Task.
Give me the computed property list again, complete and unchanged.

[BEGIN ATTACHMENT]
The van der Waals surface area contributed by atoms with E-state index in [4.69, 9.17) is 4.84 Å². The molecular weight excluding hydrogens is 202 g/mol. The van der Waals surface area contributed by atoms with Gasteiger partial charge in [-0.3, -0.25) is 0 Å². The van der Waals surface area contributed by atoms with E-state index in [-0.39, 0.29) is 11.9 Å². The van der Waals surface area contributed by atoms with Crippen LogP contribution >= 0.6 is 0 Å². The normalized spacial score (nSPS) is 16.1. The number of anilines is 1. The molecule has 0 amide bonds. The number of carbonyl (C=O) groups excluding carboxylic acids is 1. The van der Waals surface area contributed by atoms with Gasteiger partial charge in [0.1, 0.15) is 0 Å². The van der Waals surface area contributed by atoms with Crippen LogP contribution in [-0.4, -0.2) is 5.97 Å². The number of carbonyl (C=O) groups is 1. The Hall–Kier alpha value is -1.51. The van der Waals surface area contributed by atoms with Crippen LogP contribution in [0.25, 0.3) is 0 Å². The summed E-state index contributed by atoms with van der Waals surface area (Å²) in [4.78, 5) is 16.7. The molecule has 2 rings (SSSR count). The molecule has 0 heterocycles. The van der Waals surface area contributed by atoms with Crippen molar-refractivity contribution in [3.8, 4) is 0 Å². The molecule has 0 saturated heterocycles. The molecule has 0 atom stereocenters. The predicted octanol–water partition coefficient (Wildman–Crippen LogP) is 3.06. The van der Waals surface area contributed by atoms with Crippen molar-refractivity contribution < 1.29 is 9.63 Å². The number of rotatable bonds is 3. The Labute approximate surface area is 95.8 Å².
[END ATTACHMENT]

The van der Waals surface area contributed by atoms with E-state index in [4.69, 9.17) is 4.84 Å². The molecular weight excluding hydrogens is 202 g/mol. The van der Waals surface area contributed by atoms with Gasteiger partial charge in [-0.3, -0.25) is 0 Å². The van der Waals surface area contributed by atoms with E-state index in [-0.39, 0.29) is 11.9 Å². The van der Waals surface area contributed by atoms with Crippen LogP contribution >= 0.6 is 0 Å². The normalized spacial score (nSPS) is 16.1. The number of anilines is 1. The molecule has 0 amide bonds. The number of carbonyl (C=O) groups excluding carboxylic acids is 1. The van der Waals surface area contributed by atoms with Gasteiger partial charge in [0.1, 0.15) is 0 Å². The van der Waals surface area contributed by atoms with Crippen LogP contribution in [-0.4, -0.2) is 5.97 Å². The number of carbonyl (C=O) groups is 1. The Hall–Kier alpha value is -1.51. The van der Waals surface area contributed by atoms with Crippen LogP contribution in [0.25, 0.3) is 0 Å². The summed E-state index contributed by atoms with van der Waals surface area (Å²) in [4.78, 5) is 16.7. The molecule has 2 rings (SSSR count). The molecule has 0 heterocycles. The van der Waals surface area contributed by atoms with Crippen molar-refractivity contribution in [3.8, 4) is 0 Å². The molecule has 0 saturated heterocycles. The molecule has 0 atom stereocenters. The predicted octanol–water partition coefficient (Wildman–Crippen LogP) is 3.06. The van der Waals surface area contributed by atoms with Crippen molar-refractivity contribution < 1.29 is 9.63 Å². The number of rotatable bonds is 3. The Labute approximate surface area is 95.8 Å².